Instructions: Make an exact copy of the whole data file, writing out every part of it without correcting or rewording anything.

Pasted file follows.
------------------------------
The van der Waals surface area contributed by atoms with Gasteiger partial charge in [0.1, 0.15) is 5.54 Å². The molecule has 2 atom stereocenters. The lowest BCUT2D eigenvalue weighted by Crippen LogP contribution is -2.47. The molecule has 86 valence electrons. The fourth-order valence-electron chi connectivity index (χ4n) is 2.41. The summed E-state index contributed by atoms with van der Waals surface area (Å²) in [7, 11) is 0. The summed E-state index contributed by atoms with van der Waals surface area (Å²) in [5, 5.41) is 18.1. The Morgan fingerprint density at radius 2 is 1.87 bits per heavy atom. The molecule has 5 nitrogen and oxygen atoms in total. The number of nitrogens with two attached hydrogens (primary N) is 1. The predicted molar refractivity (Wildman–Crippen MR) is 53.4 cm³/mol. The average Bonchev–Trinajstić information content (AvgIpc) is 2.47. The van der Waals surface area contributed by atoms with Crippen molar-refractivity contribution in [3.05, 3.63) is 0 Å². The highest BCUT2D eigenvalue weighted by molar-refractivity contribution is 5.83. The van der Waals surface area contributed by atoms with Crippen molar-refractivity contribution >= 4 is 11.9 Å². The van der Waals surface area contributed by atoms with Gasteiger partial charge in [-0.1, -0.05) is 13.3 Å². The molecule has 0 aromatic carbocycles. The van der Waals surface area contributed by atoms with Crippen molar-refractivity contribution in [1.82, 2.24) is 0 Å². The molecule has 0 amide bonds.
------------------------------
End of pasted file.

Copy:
The van der Waals surface area contributed by atoms with Gasteiger partial charge in [0.1, 0.15) is 5.54 Å². The molecule has 2 atom stereocenters. The lowest BCUT2D eigenvalue weighted by Crippen LogP contribution is -2.47. The molecule has 86 valence electrons. The fourth-order valence-electron chi connectivity index (χ4n) is 2.41. The summed E-state index contributed by atoms with van der Waals surface area (Å²) in [7, 11) is 0. The summed E-state index contributed by atoms with van der Waals surface area (Å²) in [5, 5.41) is 18.1. The Morgan fingerprint density at radius 2 is 1.87 bits per heavy atom. The molecule has 5 nitrogen and oxygen atoms in total. The number of nitrogens with two attached hydrogens (primary N) is 1. The predicted molar refractivity (Wildman–Crippen MR) is 53.4 cm³/mol. The average Bonchev–Trinajstić information content (AvgIpc) is 2.47. The van der Waals surface area contributed by atoms with Crippen molar-refractivity contribution in [3.05, 3.63) is 0 Å². The highest BCUT2D eigenvalue weighted by molar-refractivity contribution is 5.83. The van der Waals surface area contributed by atoms with Crippen molar-refractivity contribution >= 4 is 11.9 Å². The van der Waals surface area contributed by atoms with Gasteiger partial charge in [-0.1, -0.05) is 13.3 Å². The molecule has 0 aromatic carbocycles. The van der Waals surface area contributed by atoms with Crippen molar-refractivity contribution in [1.82, 2.24) is 0 Å². The molecule has 0 amide bonds.